• Architecture at scale: Scale-out system architecture in which workloads are distributed across many storage nodes/sub-clusters, for training, and potentially hundreds or thousands of nodes for the inference job.
  • Bandwidth and throughput considerations and optimizations that can rapidly deliver massive quantities of parallel data to compute hardware flowing through these storage nodes.
  • IOPS, that can sustain high throughput regardless of the data-flow characteristics – that is, for both multitude of small transactions and fewer large transfers.
  • Latency to deliver data with minimal lag since, as with virtual memory paging, the performance of training algorithms can significantly degrade when GPUs are kept waiting for a new batch of data.

Gaming Chips (GPUs) Are The New Workhorses

General-purpose CPUs struggle when operating on a large amount of data e.g., performing linear algebra operations on matrices with tens or hundreds thousand floating-point numbers. Under the hood, deep neural networks are mostly composed of operations like matrix multiplications and vector additions.

GPUs were developed (primarily catering to the video gaming industry) to handle a massive degree of parallel computations using thousands of tiny computing cores. They also feature large memory bandwidth to deal with the rapid dataflow (processing unit to cache to the slower main memory and back), needed for these computations when the neural network is training through hundreds of epochs. This makes them the ideal commodity hardware to deal with the computation load of computer vision tasks.

This is a nice graphical comparison of GPU vs. CPU from this Medium post:

Graphical comparison of GPU vs CPU

And here is a simple table summarizing the key differences (from this post): 

GPU vs CPU comparison table

On a high-level, the main features you need to look for while choosing a GPU for your DL system, are:

  • Memory bandwidth
  • Raw processing power – for example, the number of CUDA cores multiplied by the clock speed
  • Amount of the video RAM (i.e. the amount of data you can load on the video/GPU card at once). For time-sensitive CV tasks, this is crucial to be as large as possible because you don’t want to waste valuable clock cycles by fetching the data in small batches from the main memory (the standard DRAM of your system).

Examples of GPU Benchmarking for Computer Vision (CV) Tasks

There are many choices of GPUs on the market, and this can certainly overwhelm the average user with trying to figure out what to buy for their system. There are some good benchmarking strategies that have been published over the years to guide a prospective buyer in this regard.

A good benchmarking exercise must consider multiple varieties of (a) Convolutional Neural Network (CNN) architecture, (b) GPU, and (c) widely used datasets.

For example, this excellent article here considers the following:

Also, multiple dimensions of performance must be considered for a good benchmark. For example, the article above mentions three primary indices:

  1. SECOND-BATCH-TIME: Time to finish the second training batch. This number measures the performance before the GPU has run long enough to heat up. Effectively, no thermal throttling.
  2. AVERAGE-BATCH-TIME: Average batch time after 1 epoch in ImageNet or 15 epochs in CIFAR. This measure takes into account thermal throttling.
  3. SIMULTANEOUS-AVERAGE-BATCH-TIME: Average batch time after 1 epoch in ImageNet or 15 epochs in CIFAR with all GPUs running simultaneously. This measures the effect of thermal throttling in the system due to the combined heat given off by all GPUs.

An older but highly popular and rigorously tested benchmarking exercise can be found in this open-source Github repo (there have been many GPU advances since then, with a new line from NVIDIA that blow away older GPUs in performance: RTX 3070, RTX 3080, RTX 3090).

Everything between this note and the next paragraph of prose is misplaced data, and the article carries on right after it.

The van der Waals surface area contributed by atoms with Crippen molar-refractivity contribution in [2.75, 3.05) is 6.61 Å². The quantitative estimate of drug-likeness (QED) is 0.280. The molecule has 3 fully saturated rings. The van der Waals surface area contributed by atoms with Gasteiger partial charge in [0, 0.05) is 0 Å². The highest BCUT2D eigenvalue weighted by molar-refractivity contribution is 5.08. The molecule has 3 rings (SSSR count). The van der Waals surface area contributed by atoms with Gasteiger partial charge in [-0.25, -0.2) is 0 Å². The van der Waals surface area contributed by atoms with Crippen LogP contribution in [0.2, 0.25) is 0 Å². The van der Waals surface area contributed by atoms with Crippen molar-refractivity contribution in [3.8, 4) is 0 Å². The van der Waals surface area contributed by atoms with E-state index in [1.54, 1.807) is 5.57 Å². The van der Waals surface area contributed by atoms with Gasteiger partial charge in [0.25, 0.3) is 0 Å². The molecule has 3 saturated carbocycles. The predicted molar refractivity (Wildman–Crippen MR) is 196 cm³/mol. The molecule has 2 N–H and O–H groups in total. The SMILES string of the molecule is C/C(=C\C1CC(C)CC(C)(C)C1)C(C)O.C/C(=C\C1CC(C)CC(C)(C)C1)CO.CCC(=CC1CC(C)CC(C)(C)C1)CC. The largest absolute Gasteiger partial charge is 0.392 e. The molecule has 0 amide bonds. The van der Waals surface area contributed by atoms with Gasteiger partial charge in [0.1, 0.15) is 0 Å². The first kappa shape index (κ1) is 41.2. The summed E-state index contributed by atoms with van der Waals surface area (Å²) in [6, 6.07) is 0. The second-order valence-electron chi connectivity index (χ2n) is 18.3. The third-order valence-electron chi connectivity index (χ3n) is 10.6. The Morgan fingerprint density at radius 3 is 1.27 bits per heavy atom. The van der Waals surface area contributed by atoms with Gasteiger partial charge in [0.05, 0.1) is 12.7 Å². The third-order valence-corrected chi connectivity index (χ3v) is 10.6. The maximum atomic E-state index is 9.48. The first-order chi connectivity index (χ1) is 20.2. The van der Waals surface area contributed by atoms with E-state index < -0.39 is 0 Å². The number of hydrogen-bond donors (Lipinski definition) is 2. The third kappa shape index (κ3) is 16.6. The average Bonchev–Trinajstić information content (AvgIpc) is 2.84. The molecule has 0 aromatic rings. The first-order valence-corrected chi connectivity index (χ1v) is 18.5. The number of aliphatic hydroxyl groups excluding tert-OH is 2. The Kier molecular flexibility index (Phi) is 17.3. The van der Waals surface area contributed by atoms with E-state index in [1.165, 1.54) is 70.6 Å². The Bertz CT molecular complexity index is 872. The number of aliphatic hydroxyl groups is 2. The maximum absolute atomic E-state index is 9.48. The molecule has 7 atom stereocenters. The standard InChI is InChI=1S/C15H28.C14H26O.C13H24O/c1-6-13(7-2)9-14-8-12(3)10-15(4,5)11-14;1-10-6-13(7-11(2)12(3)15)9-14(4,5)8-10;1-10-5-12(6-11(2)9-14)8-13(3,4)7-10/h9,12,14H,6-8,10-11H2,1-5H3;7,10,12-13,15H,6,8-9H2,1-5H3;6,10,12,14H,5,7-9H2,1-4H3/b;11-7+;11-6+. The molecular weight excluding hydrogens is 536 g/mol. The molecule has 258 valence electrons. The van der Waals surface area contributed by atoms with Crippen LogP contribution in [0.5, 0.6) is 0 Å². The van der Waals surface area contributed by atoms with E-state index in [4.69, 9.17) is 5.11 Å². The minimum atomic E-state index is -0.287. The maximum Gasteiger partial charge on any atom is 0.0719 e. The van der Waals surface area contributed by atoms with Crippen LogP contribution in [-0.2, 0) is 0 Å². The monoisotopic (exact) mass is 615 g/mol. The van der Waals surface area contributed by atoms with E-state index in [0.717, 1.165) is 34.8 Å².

The table from this exercise looks like the following:

Benchmarked GPUs

A table of Benchmarked GPUs

AlexNet Performance

Table of AlexNet performance with GPUs

Inception V1 Performance

Inception V1 performance table

ResNet-50 Performance

Resnet-50 Performance Table

The DeepBench Platform from Baidu Research

Although the fundamental computations behind deep learning are well understood, the way they are used in practice can be surprisingly diverse. For example, a matrix multiplication may be compute-bound, bandwidth-bound, or occupancy-bound, based on the size of the matrices being multiplied and the kernel implementation. Because every deep learning model uses these operations with different parameters, the optimization space for hardware and software targeting deep learning is large and underspecified.

DeepBench attempts to answer the question, “Which hardware provides the best performance on the basic operations used for deep neural networks?” The primary purpose is to benchmark the core operations that are important to deep learning across a wide variety of hardware platforms.

DeepBench evaluating competing hardware platforms

They employ the following core operations to evaluate the competing hardware platforms: 

  • Dense and sparse matrix multiplications
  • Convolutions: works for multiple approaches like direct, matrix multiply based, FFT based, and Winograd based techniques
  • Recurrent layer operations (support for three types of recurrent cells; vanilla RNNs, LSTMs, and GRUs)
  • All-reduce: Training efficiency across a set of parallelized GPUs, in both synchronous and asynchronous

The results are available on their Github repo in the form of simple Excel files.

Summary of Computer Vision (CV) Being Used in AI & ML Systems

In this article, we started with the characteristics and challenges associated with modern large-scale computer vision tasks, as aided by complex deep learning networks. The challenges can be well understood in the context of two of the most promising applications – autonomous driving and medical imaging. 

We also went over the datasets, storage, and computing (GPU vs. CPU) requirements for the CV systems and discussed some key desirable features that this kind of system should possess.

Finally, we talked about a few open-source resources that benchmark hardware platforms for high-end deep learning/CV tasks and showed some key performance benchmark tables for popular hardware choices.

Computer vision will continue to advance in the coming years as breakthroughs in hardware and algorithms lead to new performance gains.